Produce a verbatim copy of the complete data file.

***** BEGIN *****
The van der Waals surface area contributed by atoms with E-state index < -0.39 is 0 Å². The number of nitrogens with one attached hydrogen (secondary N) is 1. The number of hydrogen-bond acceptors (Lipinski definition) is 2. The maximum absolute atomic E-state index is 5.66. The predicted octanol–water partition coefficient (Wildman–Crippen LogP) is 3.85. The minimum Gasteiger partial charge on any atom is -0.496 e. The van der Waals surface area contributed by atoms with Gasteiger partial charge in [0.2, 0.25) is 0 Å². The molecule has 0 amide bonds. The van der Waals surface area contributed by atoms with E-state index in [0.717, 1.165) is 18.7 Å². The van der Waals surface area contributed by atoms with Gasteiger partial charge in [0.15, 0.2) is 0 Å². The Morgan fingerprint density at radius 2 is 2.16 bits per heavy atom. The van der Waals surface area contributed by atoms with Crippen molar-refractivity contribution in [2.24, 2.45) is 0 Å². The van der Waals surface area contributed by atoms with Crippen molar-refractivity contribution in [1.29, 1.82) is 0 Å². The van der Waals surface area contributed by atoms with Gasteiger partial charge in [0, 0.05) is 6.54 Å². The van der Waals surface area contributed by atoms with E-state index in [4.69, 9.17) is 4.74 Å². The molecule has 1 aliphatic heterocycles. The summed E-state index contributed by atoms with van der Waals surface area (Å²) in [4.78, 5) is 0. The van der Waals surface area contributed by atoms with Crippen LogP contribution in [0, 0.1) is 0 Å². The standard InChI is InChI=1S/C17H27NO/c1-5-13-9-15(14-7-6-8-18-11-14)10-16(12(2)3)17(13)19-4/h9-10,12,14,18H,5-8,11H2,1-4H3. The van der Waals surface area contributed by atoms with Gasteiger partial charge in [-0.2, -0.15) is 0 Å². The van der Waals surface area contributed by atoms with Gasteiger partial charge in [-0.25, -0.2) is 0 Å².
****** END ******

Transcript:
The van der Waals surface area contributed by atoms with E-state index < -0.39 is 0 Å². The number of nitrogens with one attached hydrogen (secondary N) is 1. The number of hydrogen-bond acceptors (Lipinski definition) is 2. The maximum absolute atomic E-state index is 5.66. The predicted octanol–water partition coefficient (Wildman–Crippen LogP) is 3.85. The minimum Gasteiger partial charge on any atom is -0.496 e. The van der Waals surface area contributed by atoms with Gasteiger partial charge in [0.2, 0.25) is 0 Å². The molecule has 0 amide bonds. The van der Waals surface area contributed by atoms with E-state index in [0.717, 1.165) is 18.7 Å². The van der Waals surface area contributed by atoms with Gasteiger partial charge in [0.15, 0.2) is 0 Å². The Morgan fingerprint density at radius 2 is 2.16 bits per heavy atom. The van der Waals surface area contributed by atoms with Crippen molar-refractivity contribution in [2.24, 2.45) is 0 Å². The van der Waals surface area contributed by atoms with Crippen molar-refractivity contribution in [1.29, 1.82) is 0 Å². The van der Waals surface area contributed by atoms with Gasteiger partial charge in [0, 0.05) is 6.54 Å². The van der Waals surface area contributed by atoms with E-state index in [4.69, 9.17) is 4.74 Å². The molecule has 1 aliphatic heterocycles. The summed E-state index contributed by atoms with van der Waals surface area (Å²) in [4.78, 5) is 0. The van der Waals surface area contributed by atoms with Crippen LogP contribution in [0, 0.1) is 0 Å². The standard InChI is InChI=1S/C17H27NO/c1-5-13-9-15(14-7-6-8-18-11-14)10-16(12(2)3)17(13)19-4/h9-10,12,14,18H,5-8,11H2,1-4H3. The van der Waals surface area contributed by atoms with Gasteiger partial charge in [-0.2, -0.15) is 0 Å². The van der Waals surface area contributed by atoms with Gasteiger partial charge in [-0.25, -0.2) is 0 Å².